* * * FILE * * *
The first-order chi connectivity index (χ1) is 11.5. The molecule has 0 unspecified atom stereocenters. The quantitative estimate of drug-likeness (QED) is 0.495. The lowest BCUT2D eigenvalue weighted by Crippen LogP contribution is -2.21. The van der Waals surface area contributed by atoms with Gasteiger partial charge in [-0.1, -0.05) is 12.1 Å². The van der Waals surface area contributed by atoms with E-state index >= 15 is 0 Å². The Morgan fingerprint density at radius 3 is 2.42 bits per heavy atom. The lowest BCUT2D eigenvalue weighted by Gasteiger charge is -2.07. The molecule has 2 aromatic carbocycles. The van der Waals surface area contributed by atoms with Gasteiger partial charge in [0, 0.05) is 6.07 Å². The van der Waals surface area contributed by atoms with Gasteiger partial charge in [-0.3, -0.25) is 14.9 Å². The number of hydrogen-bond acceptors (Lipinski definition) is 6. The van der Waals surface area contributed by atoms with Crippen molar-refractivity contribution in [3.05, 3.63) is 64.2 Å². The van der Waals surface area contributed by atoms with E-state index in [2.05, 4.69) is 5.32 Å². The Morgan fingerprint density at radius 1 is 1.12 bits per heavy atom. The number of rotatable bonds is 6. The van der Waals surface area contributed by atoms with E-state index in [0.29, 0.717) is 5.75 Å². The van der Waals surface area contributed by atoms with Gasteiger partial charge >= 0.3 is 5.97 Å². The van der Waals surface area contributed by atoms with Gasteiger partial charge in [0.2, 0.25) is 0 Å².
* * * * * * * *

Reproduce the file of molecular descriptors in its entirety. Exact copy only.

The first-order chi connectivity index (χ1) is 11.5. The molecule has 0 unspecified atom stereocenters. The quantitative estimate of drug-likeness (QED) is 0.495. The lowest BCUT2D eigenvalue weighted by Crippen LogP contribution is -2.21. The van der Waals surface area contributed by atoms with Gasteiger partial charge in [-0.1, -0.05) is 12.1 Å². The van der Waals surface area contributed by atoms with E-state index >= 15 is 0 Å². The Morgan fingerprint density at radius 3 is 2.42 bits per heavy atom. The lowest BCUT2D eigenvalue weighted by Gasteiger charge is -2.07. The molecule has 2 aromatic carbocycles. The van der Waals surface area contributed by atoms with Gasteiger partial charge in [0, 0.05) is 6.07 Å². The van der Waals surface area contributed by atoms with Gasteiger partial charge in [-0.3, -0.25) is 14.9 Å². The number of hydrogen-bond acceptors (Lipinski definition) is 6. The van der Waals surface area contributed by atoms with Crippen molar-refractivity contribution in [3.05, 3.63) is 64.2 Å². The van der Waals surface area contributed by atoms with E-state index in [2.05, 4.69) is 5.32 Å². The Morgan fingerprint density at radius 1 is 1.12 bits per heavy atom. The number of rotatable bonds is 6. The van der Waals surface area contributed by atoms with E-state index in [0.29, 0.717) is 5.75 Å². The van der Waals surface area contributed by atoms with Gasteiger partial charge >= 0.3 is 5.97 Å². The van der Waals surface area contributed by atoms with Gasteiger partial charge in [0.2, 0.25) is 0 Å².